Image credit JosephIWMolto, Wikipedia Commons
Donovan Rypkema once suggested that LEED was an acronym for "Lunatic Environmentalists Enthusiastically Demolishing." In Toronto recently, there was a case of blatant misuse of LEED, using it as an excuse to knock down a bungalow to replace it with a house 2-1/2 times the area and double the height of any other in sight, (with a tower that is even higher) but hey, it's OK, because it's gonna be LEED Certified.
Stephen Del Percio of The Green Building Law Journal points to a case in this writer's own backyard. The Kingsway is a lovely old streetcar suburb in Toronto, full of big wide lots with midcentury bungalows. People like it that way, and the height and density bylaws are such that if you want to change it, you have to go to a Committee of Adjustment to vary the bylaws. If you lose, you can appeal to the Ontario Municipal Board, which everyone hates because as of late they appear to approve just about anything anywhere. But sometimes the OMB gets it right, and in this case, M.C. Denhez wrote a very entertaining ruling.
The owners applied to the Committee of Adjustment to build a new house that was two and a half times the area of the one being demolished (4248 square feet with six bedrooms), noting:
"This project", said their architect, "is to be LEED certified... and must maintain its 'green' features to be able to use this internationally recognized label".
It ended up at the OMB; Denhez writes in the decision, emphasis mine:
The Applicants' case opened with emphasis on LEED. The architect's letter called LEED "the best guarantee with regard to the quality"; and the Applicants' Planner told the Board that "environmental sustainability will be promoted". Those words demand consideration: history is riddled with instances where innovation was hamstrung by overly literal adherence to rules, and where environmentalism was poorly served by hidebound regulation.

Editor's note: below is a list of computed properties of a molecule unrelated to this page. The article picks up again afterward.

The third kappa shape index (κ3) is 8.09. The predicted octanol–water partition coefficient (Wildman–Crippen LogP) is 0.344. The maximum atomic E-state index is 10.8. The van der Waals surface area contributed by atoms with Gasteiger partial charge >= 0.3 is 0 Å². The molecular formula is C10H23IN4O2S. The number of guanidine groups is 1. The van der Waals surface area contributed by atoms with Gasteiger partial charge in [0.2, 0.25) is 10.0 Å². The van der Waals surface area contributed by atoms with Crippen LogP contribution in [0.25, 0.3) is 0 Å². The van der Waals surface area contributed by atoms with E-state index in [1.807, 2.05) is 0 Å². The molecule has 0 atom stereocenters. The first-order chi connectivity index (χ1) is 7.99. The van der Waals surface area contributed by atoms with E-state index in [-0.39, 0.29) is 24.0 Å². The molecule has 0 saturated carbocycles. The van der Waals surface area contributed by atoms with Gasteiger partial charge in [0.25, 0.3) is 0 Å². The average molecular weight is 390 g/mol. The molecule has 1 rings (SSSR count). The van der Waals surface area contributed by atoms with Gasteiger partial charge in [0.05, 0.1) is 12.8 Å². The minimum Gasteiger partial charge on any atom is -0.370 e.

The Board must be cautious, however, concerning "sustainability" and various trademarks for "green building" - not for fear of overextending the cause of environmental innovation but, on the contrary, of trivializing it. The Board takes notice that, with so many reported attempts by all and sundry to oversell environmental benefits (notably to expedite approvals), a new word was coined in North America - "greenwashing". It also applies to construction....
Does this project nonetheless deserve favourable treatment for "promoting environmental sustainability"? In a province where sending a plastic bag to landfill is considered environmentally problematic, the notion of turning entire buildings into landfill - in the name of environmental sustainability - would surprise at least some observers. For present purposes, it is sufficient to note that such claims are no shortcut around the Planning Act.
Denhez also addresses the issue of preserving the character of the neighbourhood:
This case is not about freezing suburban neighbourhoods in a 1950's time warp. The OP [official plan] and this Board anticipate that many options exist, to improve the Applicants' property - within the framework of the Planning Act. In particular, it is fully expected that many of those options can be both innovative and "green".
As we like to quote, the greenest building is the one already standing. LEED is not an excuse to demolish and build a monster home. It shouldn't get you around the rules.
More on LEEDwashing:
Is A Green Parking Garage Like A Kosher Ham?
Dumb and Dumber: NAIOP Calls HSBC HQ Green Project of the Year
Donovan Rypkema: LEED stands for "Lunatic Environmentalists Enthusiastically Demolishing"